iRobot swims ahead without Brooks

$10 million Nekton Research acquisition will grow unmanned underwater vehicles product line and contract revenue, iRobot says.

Nekton Research's Ranger UUV. Nekton Research

iRobot plans to acquire an underwater robotics company for $10 million, the company announced Monday.

The announcement comes one week after iRobot co-founder Rodney Brooks said he will step down as iRobot's chief technology officer to pursue a new venture. While Brooks will remain on iRobot's board, his move has left some people questioning what's next for the growing robotics company.

Here's one answer the company seems keen to make known.

"We believe that the underwater market is the next frontier for robots. This acquisition positions us for leadership in robot solutions on both the land and sea," Helen Greiner, co-founder and chairman of iRobot, said in a statement.

iRobot predicts that the purchase of Nekton Research will garner it up to $8 million in product and contract revenue for 2009. The deal also expands iRobot's client list to include several agencies in the U.S. Navy.

Nekton Research's Transphibian robot aka Madeline is used for clearing underwater landmines. Nekton Research

Nekton's products, according to iRobot, will dovetail with the Seaglider, an AUV (Autonomous Underwater Vehicle) iRobot purchased the commercial rights to develop from the University of Washington in June.

Nekton Research, based in Durham, N.C., was founded by a group of faculty from Duke University. It makes about five types of unmanned underwater vehicles (UUVs) and related robotics technology.

The Ranger is for search and underwater surveying with a faster version called the Nekton High Speed UUV. Nekton has several different fin-equipped UUVs when specific maneuverability is an issue, as with its Transphibian robot for clearing underwater landmines .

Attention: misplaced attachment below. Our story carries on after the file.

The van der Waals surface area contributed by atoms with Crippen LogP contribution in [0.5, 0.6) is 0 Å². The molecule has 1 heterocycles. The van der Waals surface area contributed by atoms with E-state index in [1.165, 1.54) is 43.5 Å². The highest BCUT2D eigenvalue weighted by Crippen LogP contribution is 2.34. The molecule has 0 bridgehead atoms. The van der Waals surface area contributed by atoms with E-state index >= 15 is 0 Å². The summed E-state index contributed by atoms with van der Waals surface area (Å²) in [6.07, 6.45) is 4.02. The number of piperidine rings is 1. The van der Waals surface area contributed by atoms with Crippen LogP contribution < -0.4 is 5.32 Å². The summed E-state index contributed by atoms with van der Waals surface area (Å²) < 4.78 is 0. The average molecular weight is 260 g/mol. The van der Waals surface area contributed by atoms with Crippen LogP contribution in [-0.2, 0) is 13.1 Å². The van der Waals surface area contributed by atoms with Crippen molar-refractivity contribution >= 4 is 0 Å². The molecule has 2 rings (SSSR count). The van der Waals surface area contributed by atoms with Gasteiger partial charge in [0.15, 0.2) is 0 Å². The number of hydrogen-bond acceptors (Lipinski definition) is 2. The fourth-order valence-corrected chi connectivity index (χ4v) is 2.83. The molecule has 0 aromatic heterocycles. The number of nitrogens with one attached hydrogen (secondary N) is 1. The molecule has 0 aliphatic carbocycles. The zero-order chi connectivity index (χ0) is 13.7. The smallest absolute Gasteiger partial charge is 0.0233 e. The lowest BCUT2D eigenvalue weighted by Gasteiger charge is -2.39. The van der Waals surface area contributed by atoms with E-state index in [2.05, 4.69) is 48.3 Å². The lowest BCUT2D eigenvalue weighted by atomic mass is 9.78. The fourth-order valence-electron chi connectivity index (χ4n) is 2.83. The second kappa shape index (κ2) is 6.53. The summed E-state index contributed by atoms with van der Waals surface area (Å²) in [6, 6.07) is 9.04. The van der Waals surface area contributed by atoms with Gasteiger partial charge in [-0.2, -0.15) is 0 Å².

The BioBay is the sea equivalent of a chemical detection robot and can also take water samples. It's currently being used by the EPA in several areas where contaminated water is a concern, according to Nekton Research. Nekton Research is also developing a team of tiny swarming underwater robots called MicroHunters. They can be sent en masse for scoping out large areas of water.

One from a team of MicroHunters, small swarming underwter robots being developed by Nekton Research. Nekton Research

In Monday morning's announcement, iRobot specifically called attention to the fact that Nekton's clients include: the Office of Naval Research, the Naval Undersea Warfare Command, the Naval Air Systems Command, and the U.S. Special Operations Command.

iRobot recently signed a new contract with the U.S. Army worth up to $200 million over five years. The flexible contract makes it possible for iRobot to sell any new products and services it develops during that time to the Army, while giving the government the right to change its commitment on the top dollar contract amount.

Does iRobot have its sights on conquering the U.S. Navy as its next big client?

The Bedford, Mass.-based robotics company has signed a definitive agreement to buy Nekton Research with the full transaction expected to be completed by this Friday, September 12. The acquisition terms include the option for an additional payment of $5 million to Nekton Research "based on the achievement of certain business and financial milestones," according to iRobot.

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About the author

In a software-driven world, it's easy to forget about the nuts and bolts. Whether it's cars, robots, personal gadgetry or industrial machines, Candace Lombardi examines the moving parts that keep our world rotating. A journalist who divides her time between the United States and the United Kingdom, Lombardi has written about technology for the sites of The New York Times, CNET, USA Today, MSN, ZDNet, Silicon.com, and GameSpot. She is a member of the CNET Blog Network and is not a current employee of CNET.

 

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